Confederate Kenansville Cavalry Saber



Confederate Kenansville Cavalry Saber – This saber is a very good example of an edged weapon manufactured at the famed Kenansville, North Carolina, Confederate sword manufactory. Research indicates that this type of sword was one of the most well and prolifically produced from Froelich or the Confederate States Arms Factory. This example remains in fine condition; the blade exhibits a nice, gray-aged appearance and does not show any nicks in the cutting edge. There is a single, unstopped fuller; the original, leather washer, just beneath the quillon, remains in place. The scabbard is constructed of lap-seamed, sheet iron, with brass sword mounts and iron rings and a brass throat; the drag is iron and evidences some outdoor use. The scabbards were occasionally japanned black or finished in the brown, then lacquered, as evidenced by the traces of a reddish hue on this scabbard. There are three shallow dents in the scabbard, apparently incurred during the period of use; these make it somewhat difficult to withdraw the blade from the scabbard; this can be readily ameliorated, but we have chosen to leave this as is, as these are part of the history of the sword and its wartime use. As with Froelich / Kenansville edged weapons, two elements are stamped with Roman numerals: the brass scabbard throat exhibits stamped, Roman numerals: “XXII”; the saber’s brass quillon’s edge is stamped with the following Roman numerals: “XXIII” – these stamps were so-called “mating” or bench marks; most often these do not match, as the throats were manufactured and riveted in place separately. The brass, two-branched knuckle bow, evidences some typical casting flaws and remains in excellent condition. The Phrygian helmet style pommel cap is plain, and the peen affixing the cap to the grip, remains undisturbed; the leather covering the wooden grip is complete and in good condition; the ten furrows in the grip contain the original, untwisted, plain copper wire. The brass quillon remains in excellent condition, also exhibiting some casting flaws.

Measurements: OL (in the scabbard) – 41.5”; Blade length – 35”; OL (sword out of the scabbard) – 40”

Courtesy – The College Hill Arsenal and Tim Prince:

In the fall of 1861, the company was renamed from the Wilmington Sword Works to the C.S.A. Arms Factory, which was also referred to as the Confederate States Arms Factory. On November 8, 1861 the vice president of the Confederacy, Alexander Stephens, visited the Froelich and Estvan factory while passing through Wilmington. Based upon period accounts, the vice-president was clearly impressed with what he saw.

Despite all of his setbacks and two major fires, Froelich managed to keep his manufactory in business through most of the war and was likely the most successful of the Confederate edged weapons makers of the American Civil War.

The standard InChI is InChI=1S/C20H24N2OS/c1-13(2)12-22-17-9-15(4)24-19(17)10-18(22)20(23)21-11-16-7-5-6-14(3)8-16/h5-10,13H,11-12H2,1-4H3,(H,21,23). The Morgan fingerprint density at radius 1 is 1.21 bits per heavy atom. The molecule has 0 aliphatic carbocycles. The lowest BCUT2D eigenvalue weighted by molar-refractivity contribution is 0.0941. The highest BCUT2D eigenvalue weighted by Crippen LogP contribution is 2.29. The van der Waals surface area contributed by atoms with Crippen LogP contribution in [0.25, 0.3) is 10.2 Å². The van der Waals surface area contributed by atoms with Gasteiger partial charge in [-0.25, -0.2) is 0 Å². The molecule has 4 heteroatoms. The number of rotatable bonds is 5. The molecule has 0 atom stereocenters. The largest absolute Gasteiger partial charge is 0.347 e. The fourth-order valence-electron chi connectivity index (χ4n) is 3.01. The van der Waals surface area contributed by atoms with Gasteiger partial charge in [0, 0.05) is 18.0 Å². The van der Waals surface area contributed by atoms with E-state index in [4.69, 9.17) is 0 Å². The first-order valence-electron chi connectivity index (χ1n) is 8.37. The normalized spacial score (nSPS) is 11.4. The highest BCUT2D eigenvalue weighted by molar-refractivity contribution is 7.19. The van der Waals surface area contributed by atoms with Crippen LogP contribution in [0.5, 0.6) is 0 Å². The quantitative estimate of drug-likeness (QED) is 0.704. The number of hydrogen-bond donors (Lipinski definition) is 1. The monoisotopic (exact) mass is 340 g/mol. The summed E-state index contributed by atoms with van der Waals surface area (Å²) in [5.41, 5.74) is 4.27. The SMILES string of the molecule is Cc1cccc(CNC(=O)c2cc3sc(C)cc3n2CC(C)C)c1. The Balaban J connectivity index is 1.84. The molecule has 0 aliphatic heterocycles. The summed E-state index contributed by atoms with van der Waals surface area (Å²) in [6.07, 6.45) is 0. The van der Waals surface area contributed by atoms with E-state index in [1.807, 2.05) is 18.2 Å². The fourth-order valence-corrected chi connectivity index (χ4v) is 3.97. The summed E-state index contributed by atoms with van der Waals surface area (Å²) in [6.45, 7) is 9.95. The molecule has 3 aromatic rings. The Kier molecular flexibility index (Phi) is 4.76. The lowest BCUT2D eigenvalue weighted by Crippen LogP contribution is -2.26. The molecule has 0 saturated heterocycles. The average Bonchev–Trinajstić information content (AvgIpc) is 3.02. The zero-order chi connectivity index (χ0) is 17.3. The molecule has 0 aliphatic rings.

One of the most important products of Froelich’s Confederate States Arms Factory was the Enlisted Cavalry Saber. By some estimations Froelich produced some 12,000 of these swords during the course of the war. The sabers were generally considered well made, at least those produced after the spring of 1862, when the early production and rejection issues were resolved. The saber was modeled on the US Model 1840 Heavy Cavalry saber, which itself was based upon the French Pattern 1822 Cavalry Saber. The Froelich saber had a slightly curved steel blade that typically measured between 34 ½” and 35” in length, was roughly 1 3/16” wide at the ricasso, had a rounded spine and a wide central fuller. Like many southern made blades, the fuller was unstopped and typically measured between 26 and 27” in length. Fluctuating quality of available steel, as well as the varying quality of workmanship resulted in some blades showing obvious flaws. The overall length of the saber was typically between 40 ½” and 41”. The brass guard was sandcast with the knucklebow splitting into two branches at two different points, rather than the more common single point. As sources for the brass components varied, the color of the guard is not consistent between extant examples, ranging from a deep coppery red to more golden color. The pommel cap was plain and slightly rounded at the end. Flaws were often present in the cast guard and the face of the guard was typically left unpolished, showing the grain of the sand casting mold. The wood grip had between ten and twelve grooves and was covered in thin dark brown or black leather and was wrapped with a single strand of iron or brass wire. The sheet iron scabbards were lap seamed and brazed along their lower edges. Mounting were either iron or brass, including the throat, drag and ring mounts, while the suspension rings themselves were of iron. The upper right edge of the wide pointed quillon of the saber’s guard was sometimes marked with Roman numeral style bench or mating marks, as were some of the riveted scabbard throats, although these marks often do not match when encountered. The scabbards were often japanned black or browned with a lacquered finish that often appears to be more red than brown. An unreliable supply of available raw materials certainly affected the overall construction of the sabers and scabbards, leading to variations in the type of wire used on the grips, the mountings on the scabbards and the scabbard’s overall finish.